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Running Gags in live-action TV shows, titles #-G.

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  • The 10th Kingdom: After entering New York and discovering what Earth culture was like, the three Troll siblings come upon a CD boom box with the Bee Gees' Saturday Night Fever soundtrack in it. Upon hearing it, they immediately become instant fans, toting it everywhere with them and singing along as loudly and annoyingly as possible until the batteries on the boom box die. They attempt to explain the music and its origin to their father, with genuinely hilarious results — although the usage of the Bee Gees' full name as the Brothers Gibb, hardly common knowledge, seems rather out of place, especially coming from such moronic characters who can't even read properly. (See: East Eighty-onest Street.) Presumably this was included in order to avoid being obvious or to make it funnier. (And it works.) They then proceed to continue singing the song for the rest of the miniseries.

  • Alex Rider: Early in the first episode, Tom loses his phone, and Alex gets caught stealing it back. Cue Tom being deprived of his phone at really inconvenient times. Then, after he gets it back, it causes even more trouble.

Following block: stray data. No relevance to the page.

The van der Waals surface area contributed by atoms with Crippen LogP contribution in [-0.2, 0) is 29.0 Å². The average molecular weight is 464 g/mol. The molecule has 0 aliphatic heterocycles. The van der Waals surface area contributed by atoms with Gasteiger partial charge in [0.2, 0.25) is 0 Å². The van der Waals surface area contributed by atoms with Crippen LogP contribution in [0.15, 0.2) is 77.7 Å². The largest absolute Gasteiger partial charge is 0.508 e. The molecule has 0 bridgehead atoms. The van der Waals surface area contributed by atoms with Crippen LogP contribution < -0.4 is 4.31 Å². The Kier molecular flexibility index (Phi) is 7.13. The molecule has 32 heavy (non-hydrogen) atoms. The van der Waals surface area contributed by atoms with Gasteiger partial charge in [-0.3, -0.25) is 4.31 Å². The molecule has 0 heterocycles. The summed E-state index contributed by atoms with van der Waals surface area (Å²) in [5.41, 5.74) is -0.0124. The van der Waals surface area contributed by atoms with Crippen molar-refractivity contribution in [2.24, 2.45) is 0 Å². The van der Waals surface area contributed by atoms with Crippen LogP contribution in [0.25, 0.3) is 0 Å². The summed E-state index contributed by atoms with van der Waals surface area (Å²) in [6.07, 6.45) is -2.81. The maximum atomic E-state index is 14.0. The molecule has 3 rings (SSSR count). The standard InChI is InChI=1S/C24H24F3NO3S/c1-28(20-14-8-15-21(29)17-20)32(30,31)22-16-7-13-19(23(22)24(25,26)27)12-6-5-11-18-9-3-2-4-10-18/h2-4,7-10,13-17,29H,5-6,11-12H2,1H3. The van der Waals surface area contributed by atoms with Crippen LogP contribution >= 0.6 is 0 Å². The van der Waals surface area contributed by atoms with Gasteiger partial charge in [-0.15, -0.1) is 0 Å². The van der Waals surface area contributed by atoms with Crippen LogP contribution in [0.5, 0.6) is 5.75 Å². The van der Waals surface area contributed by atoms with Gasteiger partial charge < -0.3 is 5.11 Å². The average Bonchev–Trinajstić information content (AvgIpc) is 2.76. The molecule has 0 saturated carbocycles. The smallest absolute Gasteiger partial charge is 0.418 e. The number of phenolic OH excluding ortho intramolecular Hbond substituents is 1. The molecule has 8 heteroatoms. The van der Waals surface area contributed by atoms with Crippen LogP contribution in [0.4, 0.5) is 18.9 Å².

• Alias: While it doesn't start out a gag or even particularly funny, Sark's talent to escape any bad situation becomes universally acknowledged by both the creators, characters and the fans. Hell, it's outright highlighted in the last few minutes of the series finale.
  • In 'Allo 'Allo!:
    • This is a series made of running gags, played with, stolen and inverted. Take them out and you'd be left with about 10 minutes an episode (and that includes the credits)
    • Rene's wife Edith finding him in a compromising situation with Yevette Carte Blanche and his zany excuses, which Edith always believes
    • Lt Gruber always finding Rene bending over
    • The Fallen Madonna with the Big Boobies by von Klempf
    • Michelle and her catch phrase "Listen very carefully, I shall say this only vunce"
    • Officer Crabtree had two. He always greats everyone with "Good Moaning" no matter what time of day and his spoonerisms. Some of which would make some kind of sense, but not much.
    • "It is I, LeClerc."
    • The really odd sexual perversion involving an egg whisk and some wet celery. And an aviator's helmet.
    • The names of the German higher level officers, which got weirder as the series went on.
  • All That has the Big Ear of Corn in the Green Room.
  • Angel:
    • There's Angel's liking for Barry Manilow songs. Especially "Mandy." There is also his lousy singing of the song.
    • But he won't dance to it.
    • And in a fifth season episode, Angel and Spike apparently have a 40-minute fight about whether cavemen or astronauts would win in a fight. They proceed to get everyone else in the office involved in the debate. As the episode gets much darker, this Seinfeldian Conversation gets an Ironic Echo at the end.